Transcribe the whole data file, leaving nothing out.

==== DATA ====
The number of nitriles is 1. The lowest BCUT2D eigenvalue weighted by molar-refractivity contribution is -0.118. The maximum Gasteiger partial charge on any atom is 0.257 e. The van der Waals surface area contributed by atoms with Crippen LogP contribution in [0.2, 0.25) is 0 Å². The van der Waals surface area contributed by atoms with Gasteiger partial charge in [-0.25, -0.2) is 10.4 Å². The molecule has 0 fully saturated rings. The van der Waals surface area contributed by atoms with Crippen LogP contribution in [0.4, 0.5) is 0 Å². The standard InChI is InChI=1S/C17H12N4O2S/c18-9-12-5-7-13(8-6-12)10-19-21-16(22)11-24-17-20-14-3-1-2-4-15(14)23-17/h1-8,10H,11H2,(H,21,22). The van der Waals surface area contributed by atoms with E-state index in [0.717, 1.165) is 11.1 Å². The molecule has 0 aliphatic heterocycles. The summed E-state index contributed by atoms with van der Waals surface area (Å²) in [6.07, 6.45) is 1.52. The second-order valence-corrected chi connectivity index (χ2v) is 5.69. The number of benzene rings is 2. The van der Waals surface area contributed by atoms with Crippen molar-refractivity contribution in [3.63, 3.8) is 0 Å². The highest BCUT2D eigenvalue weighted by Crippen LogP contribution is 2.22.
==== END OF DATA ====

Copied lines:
The number of nitriles is 1. The lowest BCUT2D eigenvalue weighted by molar-refractivity contribution is -0.118. The maximum Gasteiger partial charge on any atom is 0.257 e. The van der Waals surface area contributed by atoms with Crippen LogP contribution in [0.2, 0.25) is 0 Å². The van der Waals surface area contributed by atoms with Gasteiger partial charge in [-0.25, -0.2) is 10.4 Å². The molecule has 0 fully saturated rings. The van der Waals surface area contributed by atoms with Crippen LogP contribution in [0.4, 0.5) is 0 Å². The standard InChI is InChI=1S/C17H12N4O2S/c18-9-12-5-7-13(8-6-12)10-19-21-16(22)11-24-17-20-14-3-1-2-4-15(14)23-17/h1-8,10H,11H2,(H,21,22). The van der Waals surface area contributed by atoms with E-state index in [0.717, 1.165) is 11.1 Å². The molecule has 0 aliphatic heterocycles. The summed E-state index contributed by atoms with van der Waals surface area (Å²) in [6.07, 6.45) is 1.52. The second-order valence-corrected chi connectivity index (χ2v) is 5.69. The number of benzene rings is 2. The van der Waals surface area contributed by atoms with Crippen molar-refractivity contribution in [3.63, 3.8) is 0 Å². The highest BCUT2D eigenvalue weighted by Crippen LogP contribution is 2.22.